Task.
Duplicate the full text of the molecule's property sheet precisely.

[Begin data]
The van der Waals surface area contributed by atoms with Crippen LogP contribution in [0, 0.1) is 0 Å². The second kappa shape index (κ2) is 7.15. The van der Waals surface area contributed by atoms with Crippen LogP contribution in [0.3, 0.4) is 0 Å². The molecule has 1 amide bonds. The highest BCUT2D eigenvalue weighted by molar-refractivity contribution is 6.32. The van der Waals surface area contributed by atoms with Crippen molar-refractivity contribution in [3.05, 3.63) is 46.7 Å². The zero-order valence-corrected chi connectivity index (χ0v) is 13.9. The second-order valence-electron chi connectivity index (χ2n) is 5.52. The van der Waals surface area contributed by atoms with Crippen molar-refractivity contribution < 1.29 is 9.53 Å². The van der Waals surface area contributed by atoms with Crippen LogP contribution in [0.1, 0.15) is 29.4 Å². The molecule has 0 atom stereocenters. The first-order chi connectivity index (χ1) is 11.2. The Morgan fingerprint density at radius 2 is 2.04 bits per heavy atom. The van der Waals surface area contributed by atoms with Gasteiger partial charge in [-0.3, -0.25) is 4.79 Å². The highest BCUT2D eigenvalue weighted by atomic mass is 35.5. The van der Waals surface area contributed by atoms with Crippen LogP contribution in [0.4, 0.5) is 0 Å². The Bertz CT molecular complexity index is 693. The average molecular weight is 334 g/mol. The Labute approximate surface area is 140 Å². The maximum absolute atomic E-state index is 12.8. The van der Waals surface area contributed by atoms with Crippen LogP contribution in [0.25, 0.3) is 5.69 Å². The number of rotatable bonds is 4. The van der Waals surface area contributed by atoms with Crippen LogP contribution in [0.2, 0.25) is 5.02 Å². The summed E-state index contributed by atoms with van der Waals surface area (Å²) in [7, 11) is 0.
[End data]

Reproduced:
The van der Waals surface area contributed by atoms with Crippen LogP contribution in [0, 0.1) is 0 Å². The second kappa shape index (κ2) is 7.15. The van der Waals surface area contributed by atoms with Crippen LogP contribution in [0.3, 0.4) is 0 Å². The molecule has 1 amide bonds. The highest BCUT2D eigenvalue weighted by molar-refractivity contribution is 6.32. The van der Waals surface area contributed by atoms with Crippen molar-refractivity contribution in [3.05, 3.63) is 46.7 Å². The zero-order valence-corrected chi connectivity index (χ0v) is 13.9. The second-order valence-electron chi connectivity index (χ2n) is 5.52. The van der Waals surface area contributed by atoms with Crippen molar-refractivity contribution < 1.29 is 9.53 Å². The van der Waals surface area contributed by atoms with Crippen LogP contribution in [0.1, 0.15) is 29.4 Å². The molecule has 0 atom stereocenters. The first-order chi connectivity index (χ1) is 11.2. The Morgan fingerprint density at radius 2 is 2.04 bits per heavy atom. The van der Waals surface area contributed by atoms with Gasteiger partial charge in [-0.3, -0.25) is 4.79 Å². The highest BCUT2D eigenvalue weighted by atomic mass is 35.5. The van der Waals surface area contributed by atoms with Crippen LogP contribution in [0.4, 0.5) is 0 Å². The Bertz CT molecular complexity index is 693. The average molecular weight is 334 g/mol. The Labute approximate surface area is 140 Å². The maximum absolute atomic E-state index is 12.8. The van der Waals surface area contributed by atoms with Crippen LogP contribution in [0.25, 0.3) is 5.69 Å². The number of rotatable bonds is 4. The van der Waals surface area contributed by atoms with Crippen LogP contribution in [0.2, 0.25) is 5.02 Å². The summed E-state index contributed by atoms with van der Waals surface area (Å²) in [7, 11) is 0.